DC Transit Company PCC Streetcar

DC Transit Company PCC Streetcar, Virginia Museum of Transportation, Roanoke, VA

DC Transit Company PCC Streetcar, Virginia Museum of Transportation, Roanoke, VA

– Click on the image to enlarge or purchase –

DC Transit Company PCC Streetcar

Today we return to the Virginia Museum of Transportation in Roanoke, Virginia. This post looks at the DC Transit Company PCC Streetcar. This particular example was built in 1945 by the St. Louis Car Company. It was one of 485 operated by the Capital Transit and Washington DC Transit Authority between 1937 and 1962.

The PCC in the name refers to the President’s Conference Committee. The PCC was a design committee formed in 1929. This is one of President Roosevelt’s New Deal plans introduced during the Depression.  Its overriding purpose was to revive the local and inter-urban traction industry. It consisted of representatives of some of the larger urban electric street car lines as well as some of the manufacturers and component suppliers. The committee’s aim was to design a new, modern type of streetcar which would better meet the needs of the operators and their customers.

The result of the committee’s deliberations was to produce a set of specifications for a complete vehicle of a set design. Included in the design was a modest list of available options and at least some room for customer customization. The vehicles were to be built with standard parts to a single basic design rather than custom car bodies for each user.

The PCC design used high-tensile alloy steel and welding techniques that resulted in a welcome departure from the noisy, slow moving, heavy cars operated by traction companies for many years. Rubber-centered wheels absorbed much of the noise originating from contact with the rails. Improved suspension and rapid acceleration contributed to the success of the design. This lead to a revitalization of streetcar operations as envisaged by FDR when he formed the PCC.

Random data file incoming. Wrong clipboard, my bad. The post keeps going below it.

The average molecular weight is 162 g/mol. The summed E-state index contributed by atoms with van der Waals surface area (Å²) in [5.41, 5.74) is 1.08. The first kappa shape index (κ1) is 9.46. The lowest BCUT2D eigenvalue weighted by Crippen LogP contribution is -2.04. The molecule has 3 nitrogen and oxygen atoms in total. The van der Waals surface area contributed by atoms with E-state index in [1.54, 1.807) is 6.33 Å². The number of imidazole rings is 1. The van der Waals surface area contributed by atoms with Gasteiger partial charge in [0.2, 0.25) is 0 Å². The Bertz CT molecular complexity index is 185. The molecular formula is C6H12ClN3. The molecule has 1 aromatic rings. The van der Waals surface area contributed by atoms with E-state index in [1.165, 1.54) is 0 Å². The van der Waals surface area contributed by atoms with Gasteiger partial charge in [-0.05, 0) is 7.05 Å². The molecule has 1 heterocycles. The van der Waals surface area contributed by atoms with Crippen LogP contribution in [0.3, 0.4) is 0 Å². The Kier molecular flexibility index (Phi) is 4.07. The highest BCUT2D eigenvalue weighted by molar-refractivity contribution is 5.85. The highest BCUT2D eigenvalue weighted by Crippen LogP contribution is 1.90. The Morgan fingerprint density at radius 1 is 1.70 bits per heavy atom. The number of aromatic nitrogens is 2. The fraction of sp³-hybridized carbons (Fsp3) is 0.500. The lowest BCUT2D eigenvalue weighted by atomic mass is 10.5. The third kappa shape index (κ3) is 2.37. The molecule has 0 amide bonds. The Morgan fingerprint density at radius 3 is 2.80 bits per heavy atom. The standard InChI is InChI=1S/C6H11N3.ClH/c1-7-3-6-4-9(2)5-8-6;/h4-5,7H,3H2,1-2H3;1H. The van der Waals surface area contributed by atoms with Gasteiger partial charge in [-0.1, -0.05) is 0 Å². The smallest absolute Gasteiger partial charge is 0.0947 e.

The PCC design proved so successful it has been used in Europe, Latin America as well as Canada and the US. In fact the largest fleets of units using the PCC technology were manufactured in the Soviet Union and operated in Moscow, Warsaw, Prague and Kiev.

Interior of DC Transit Company PCC Streetcar, Virginia Museum of Transportation, Roanoke, VA

DC Transit Company PCC Streetcar, Virginia Museum of Transportation, Roanoke, VA

– Click on the image to enlarge or purchase –

There was basically two specifications for the North American units, 1936 and 1945, sometimes called pre-war and post-war. The most obvious difference between the two designs was in the windows. The pre-war cars usually had a right side arrangement of front door, five windows, center door, five windows, and one large rear quarter window. The post-war design was one of narrower pillars and windows resulting in seven windows between the front and center door.  Otherwise, the overall design remained the same throughout.

The DC Transit Company PCC Streetcars and some of the trams used by other inner-city operators incorporated a unique feature. The electric current was collected by a “plow” from a third rail under the street. In suburban areas, the conventional trolley pole was used to gather the current from overhead wires.

Summary
DC Transit Company PCC Streetcar
Article Name
DC Transit Company PCC Streetcar
Description
DC Transit Company PCC Streetcar built in 1945 by the St. Louis Car Company. It was operated by the Capital Transit and Washington DC Transit Authority.
Author
Publisher Name
Mark Summerfield
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1 Comment

  1. Thanks for the insight! I didn’t know half of this.

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